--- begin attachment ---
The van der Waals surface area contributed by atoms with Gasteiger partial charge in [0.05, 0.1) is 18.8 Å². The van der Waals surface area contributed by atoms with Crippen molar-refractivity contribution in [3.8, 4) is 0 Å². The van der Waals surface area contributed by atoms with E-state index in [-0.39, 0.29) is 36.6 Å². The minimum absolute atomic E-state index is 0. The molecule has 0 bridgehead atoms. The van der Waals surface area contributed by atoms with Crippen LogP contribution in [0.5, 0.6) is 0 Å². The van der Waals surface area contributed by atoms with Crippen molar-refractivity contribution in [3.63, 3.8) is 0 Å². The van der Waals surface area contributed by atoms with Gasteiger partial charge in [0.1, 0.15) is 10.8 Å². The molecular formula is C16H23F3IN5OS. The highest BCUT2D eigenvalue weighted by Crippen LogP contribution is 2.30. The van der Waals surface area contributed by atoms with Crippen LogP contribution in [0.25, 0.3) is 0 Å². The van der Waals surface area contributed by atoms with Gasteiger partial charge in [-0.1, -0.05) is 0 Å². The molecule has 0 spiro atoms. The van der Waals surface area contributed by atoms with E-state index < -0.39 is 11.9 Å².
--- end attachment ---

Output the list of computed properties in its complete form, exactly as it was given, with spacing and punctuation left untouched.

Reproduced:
The van der Waals surface area contributed by atoms with Gasteiger partial charge in [0.05, 0.1) is 18.8 Å². The van der Waals surface area contributed by atoms with Crippen molar-refractivity contribution in [3.8, 4) is 0 Å². The van der Waals surface area contributed by atoms with E-state index in [-0.39, 0.29) is 36.6 Å². The minimum absolute atomic E-state index is 0. The molecule has 0 bridgehead atoms. The van der Waals surface area contributed by atoms with Crippen LogP contribution in [0.5, 0.6) is 0 Å². The van der Waals surface area contributed by atoms with Crippen molar-refractivity contribution in [3.63, 3.8) is 0 Å². The van der Waals surface area contributed by atoms with Gasteiger partial charge in [0.1, 0.15) is 10.8 Å². The molecular formula is C16H23F3IN5OS. The highest BCUT2D eigenvalue weighted by Crippen LogP contribution is 2.30. The van der Waals surface area contributed by atoms with Crippen LogP contribution in [0.25, 0.3) is 0 Å². The van der Waals surface area contributed by atoms with Gasteiger partial charge in [-0.1, -0.05) is 0 Å². The molecule has 0 spiro atoms. The van der Waals surface area contributed by atoms with E-state index < -0.39 is 11.9 Å².